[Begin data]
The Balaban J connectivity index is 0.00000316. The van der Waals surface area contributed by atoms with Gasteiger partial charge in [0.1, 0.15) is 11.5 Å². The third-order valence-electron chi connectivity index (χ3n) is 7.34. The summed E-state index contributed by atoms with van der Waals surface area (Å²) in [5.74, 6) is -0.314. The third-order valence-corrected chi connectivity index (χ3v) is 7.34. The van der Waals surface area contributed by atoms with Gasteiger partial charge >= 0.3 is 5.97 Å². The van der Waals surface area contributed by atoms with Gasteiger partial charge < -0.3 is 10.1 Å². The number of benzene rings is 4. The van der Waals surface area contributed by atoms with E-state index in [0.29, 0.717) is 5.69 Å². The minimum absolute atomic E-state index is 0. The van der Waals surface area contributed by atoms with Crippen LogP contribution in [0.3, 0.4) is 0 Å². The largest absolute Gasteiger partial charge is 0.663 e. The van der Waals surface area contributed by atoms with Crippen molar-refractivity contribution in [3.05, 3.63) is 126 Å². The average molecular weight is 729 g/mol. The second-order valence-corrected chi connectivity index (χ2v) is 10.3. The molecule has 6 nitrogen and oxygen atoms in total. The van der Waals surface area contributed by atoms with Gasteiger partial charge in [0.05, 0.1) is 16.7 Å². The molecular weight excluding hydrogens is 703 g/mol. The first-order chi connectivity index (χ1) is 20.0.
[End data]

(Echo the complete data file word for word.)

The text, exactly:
The Balaban J connectivity index is 0.00000316. The van der Waals surface area contributed by atoms with Gasteiger partial charge in [0.1, 0.15) is 11.5 Å². The third-order valence-electron chi connectivity index (χ3n) is 7.34. The summed E-state index contributed by atoms with van der Waals surface area (Å²) in [5.74, 6) is -0.314. The third-order valence-corrected chi connectivity index (χ3v) is 7.34. The van der Waals surface area contributed by atoms with Gasteiger partial charge >= 0.3 is 5.97 Å². The van der Waals surface area contributed by atoms with Gasteiger partial charge < -0.3 is 10.1 Å². The number of benzene rings is 4. The van der Waals surface area contributed by atoms with E-state index in [0.29, 0.717) is 5.69 Å². The minimum absolute atomic E-state index is 0. The van der Waals surface area contributed by atoms with Crippen LogP contribution in [0.3, 0.4) is 0 Å². The largest absolute Gasteiger partial charge is 0.663 e. The van der Waals surface area contributed by atoms with Crippen molar-refractivity contribution in [3.05, 3.63) is 126 Å². The average molecular weight is 729 g/mol. The second-order valence-corrected chi connectivity index (χ2v) is 10.3. The molecule has 6 nitrogen and oxygen atoms in total. The van der Waals surface area contributed by atoms with Gasteiger partial charge in [0.05, 0.1) is 16.7 Å². The molecular weight excluding hydrogens is 703 g/mol. The first-order chi connectivity index (χ1) is 20.0.